In our youth, music and poetry were the lifeblood of our Soviet upbringing. They provided colour and meaning to the drab existence of many Russians. Together with the breathtaking Russian countryside, they became almost like a religion in the atheist Soviet Union.“If a musician is a true artist, his experience of the music of poetry is just as acute as that of the poetry of music”. These words of the great Russian pianist and teacher Heinrich Neuhaus became our motto. As classically- trained musicians, we were not only fascinated by Russian classical music but also by Russian classical poetry. Nowhere are these two high art forms so interwoven as in the Russian Art Song.
The poems by Pushkin, Tiutchev, A. Tolstoy and others inspired the great 19th century composers to create the beautiful songs which are firmly embedded in the collective psyche of every Russian.
After years of living abroad, we started to miss this music – the music which made us who we are. We began to listen to it with increased intensity, with “different ears”, as it now sounded so distant yet so familiar. We found ourselves falling in love again with the “romances” – the music of the “Russian Soul” which comes through most naturally in this genre, with all its heartache and emotional turmoil.
After (listening to them for) some time, we felt compelled to perform this music. As instrumentalists, we are forever envious of singers. They can bring the symbiosis of music and poetry to the fore through the most subtle and powerful of all instruments – the human voice. We thought an arrangement of Romances for cello and piano might be successful because the cello, of all instruments, comes closest to the human voice.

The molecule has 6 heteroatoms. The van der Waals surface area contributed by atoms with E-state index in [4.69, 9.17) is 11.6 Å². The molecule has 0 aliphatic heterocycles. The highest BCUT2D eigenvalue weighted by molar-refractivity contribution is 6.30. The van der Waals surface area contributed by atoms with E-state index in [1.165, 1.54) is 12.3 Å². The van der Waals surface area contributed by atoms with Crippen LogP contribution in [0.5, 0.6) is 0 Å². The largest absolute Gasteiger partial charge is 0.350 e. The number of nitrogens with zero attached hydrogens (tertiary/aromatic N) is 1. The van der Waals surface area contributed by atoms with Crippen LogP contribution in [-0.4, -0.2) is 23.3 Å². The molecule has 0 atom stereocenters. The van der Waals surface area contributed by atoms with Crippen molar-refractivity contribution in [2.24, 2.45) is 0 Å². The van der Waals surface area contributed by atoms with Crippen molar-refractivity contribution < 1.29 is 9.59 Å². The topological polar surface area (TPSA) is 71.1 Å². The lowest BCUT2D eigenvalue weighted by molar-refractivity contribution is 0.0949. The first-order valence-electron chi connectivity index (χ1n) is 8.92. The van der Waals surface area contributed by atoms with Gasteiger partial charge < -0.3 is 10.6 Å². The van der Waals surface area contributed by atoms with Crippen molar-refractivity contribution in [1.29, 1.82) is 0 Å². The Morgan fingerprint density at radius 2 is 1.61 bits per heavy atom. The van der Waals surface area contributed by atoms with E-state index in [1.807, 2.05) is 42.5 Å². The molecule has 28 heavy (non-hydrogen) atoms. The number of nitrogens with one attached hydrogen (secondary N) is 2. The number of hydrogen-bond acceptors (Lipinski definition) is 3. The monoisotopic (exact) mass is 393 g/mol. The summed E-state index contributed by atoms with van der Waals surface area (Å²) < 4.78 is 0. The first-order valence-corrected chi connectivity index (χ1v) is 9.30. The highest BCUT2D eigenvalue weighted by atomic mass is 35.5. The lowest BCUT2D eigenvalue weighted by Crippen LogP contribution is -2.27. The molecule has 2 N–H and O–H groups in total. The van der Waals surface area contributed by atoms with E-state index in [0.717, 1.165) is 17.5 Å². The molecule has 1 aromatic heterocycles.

Besides, we realised that poetry needs a translation, unless the listener understands the language in which the lyrics are written, while music is the original, universal language. The music of these romances is inspired by poetry, but in the end the words dissolve into the melody and the music speaks for itself.
This is how the idea of this project came about. First (was) came!!! the arrangement of Tchaikovsky’s setting of the A. Tolstoy’s poem “Then in the early Spring”, which for (the two of) us symbolised the time when we first met as teenagers.
Dmitry Ferschtman and Mila Baslawskaja.
TracklistPlease note that the below previews are loaded as 44.1 kHz / 16 bit.
Total time: 01:01:05
dcs 904AD/905 DA
KEF Reference series 107
B&K 4003, modified by Rens Heijnis
Resn Heijnis custom made
|Original Recording Format|
Westvest90 Church, Schiedam, Holland
|Recording Type & Bit Rate|
|Release Date||August 25, 2014|
HR Audio / NativeDSD
Dmitry is a fine player that can look back on a well-deserved and greatly appreciated career, be it as a soloist or a teacher. And what better duet than playing with your spouse, equally at home as an accompanying partner with the best musicians of our past and present time, like Natalia Gutman, Oleg Kagan, Gidon Kremer en Joeri Bashmet?
But at the end of the day, I find it hard to say what I like most: The musicians, the music, the thoughts behind it, or the implicit hope. Perhaps all of it in equal measure, albeit that the hope, under the present circumstances, so forcibly emanating from this recording is dominant.
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